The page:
Cookies Policy

This site uses cookies. By continuing to browse the site you are agreeing to our use of cookies.

I accept this policy

Find out more here

An Exegetical Argument for Civil Authority in the De Imperio of Hugo Grotius

No metrics data to plot.
The attempt to load metrics for this article has failed.
The attempt to plot a graph for these metrics has failed.
The full text of this article is not currently available.

Brill’s MyBook program is exclusively available on BrillOnline Books and Journals. Students and scholars affiliated with an institution that has purchased a Brill E-Book on the BrillOnline platform automatically have access to the MyBook option for the title(s) acquired by the Library. Brill MyBook is a print-on-demand paperback copy which is sold at a favorably uniform low price.

Access this article

+ Tax (if applicable)
Add to Favorites
You must be logged in to use this functionality

image of Erudition and the Republic of Letters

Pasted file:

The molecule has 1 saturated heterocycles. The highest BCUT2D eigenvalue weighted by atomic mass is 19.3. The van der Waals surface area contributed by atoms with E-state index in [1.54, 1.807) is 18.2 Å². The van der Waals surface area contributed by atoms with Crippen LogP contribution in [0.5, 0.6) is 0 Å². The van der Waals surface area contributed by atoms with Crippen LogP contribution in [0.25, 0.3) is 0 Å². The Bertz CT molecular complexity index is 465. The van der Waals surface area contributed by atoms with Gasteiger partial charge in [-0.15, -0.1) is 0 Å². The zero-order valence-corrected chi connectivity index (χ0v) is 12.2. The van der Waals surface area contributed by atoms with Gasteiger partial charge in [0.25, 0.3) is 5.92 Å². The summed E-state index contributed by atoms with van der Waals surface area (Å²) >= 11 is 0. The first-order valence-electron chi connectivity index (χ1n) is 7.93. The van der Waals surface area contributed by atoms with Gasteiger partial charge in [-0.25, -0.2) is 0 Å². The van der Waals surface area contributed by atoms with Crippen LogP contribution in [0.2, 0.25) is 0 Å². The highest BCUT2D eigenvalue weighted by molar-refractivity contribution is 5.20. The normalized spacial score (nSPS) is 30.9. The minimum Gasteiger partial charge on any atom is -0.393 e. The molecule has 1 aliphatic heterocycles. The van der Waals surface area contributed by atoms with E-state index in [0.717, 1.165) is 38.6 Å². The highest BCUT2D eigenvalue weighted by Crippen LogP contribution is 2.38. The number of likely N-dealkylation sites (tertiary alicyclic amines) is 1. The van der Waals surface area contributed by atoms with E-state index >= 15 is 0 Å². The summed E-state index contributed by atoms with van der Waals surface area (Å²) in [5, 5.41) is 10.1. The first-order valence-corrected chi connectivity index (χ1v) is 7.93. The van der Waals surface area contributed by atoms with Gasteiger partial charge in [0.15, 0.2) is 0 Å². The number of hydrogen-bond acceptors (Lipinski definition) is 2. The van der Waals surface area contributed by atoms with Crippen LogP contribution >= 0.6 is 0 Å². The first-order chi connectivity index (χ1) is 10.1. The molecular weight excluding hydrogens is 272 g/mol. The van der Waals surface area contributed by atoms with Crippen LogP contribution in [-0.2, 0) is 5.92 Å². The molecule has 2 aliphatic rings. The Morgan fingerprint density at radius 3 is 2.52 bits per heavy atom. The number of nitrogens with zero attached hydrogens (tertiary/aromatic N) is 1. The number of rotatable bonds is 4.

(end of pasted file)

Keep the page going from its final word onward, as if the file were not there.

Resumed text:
Between 1614 and 1617, Hugo Grotius wrote a treatise entitled De imperio summarum potestatum circa sacra. Though the work was published much later (posthumously in 1647), it should be read in the context of Grotius’s involvement in the controversy associated with the Oath of Allegiance to James i and the conflict between Remonstrants and critics of the government in the 1610s. In De imperio, Grotius uses classical and contemporary sources to argue for government oversight of the churches. This article focuses on one biblical passage that figured prominently in the debate over state control of religion, Numbers 27:18–21. Grotius’s remarkable treatment of this passage shows how a leading figure in the Republic of Letters used the tools of historical and literary criticism to gain leverage in an ongoing hermeneutical debate, thus shedding light on the relation of irenicism to critical exegesis of the Bible.

Affiliations: 1: Pennsylvania State University,


Full text loading...


Data & Media loading...

Article metrics loading...



Can't access your account?
  • Tools

  • Add to Favorites
  • Printable version
  • Email this page
  • Subscribe to ToC alert
  • Get permissions
  • Recommend to your library

    You must fill out fields marked with: *

    Librarian details
    Your details
    Why are you recommending this title?
    Select reason:
    Erudition and the Republic of Letters — Recommend this title to your library
  • Export citations
  • Key

  • Full access
  • Open Access
  • Partial/No accessInformation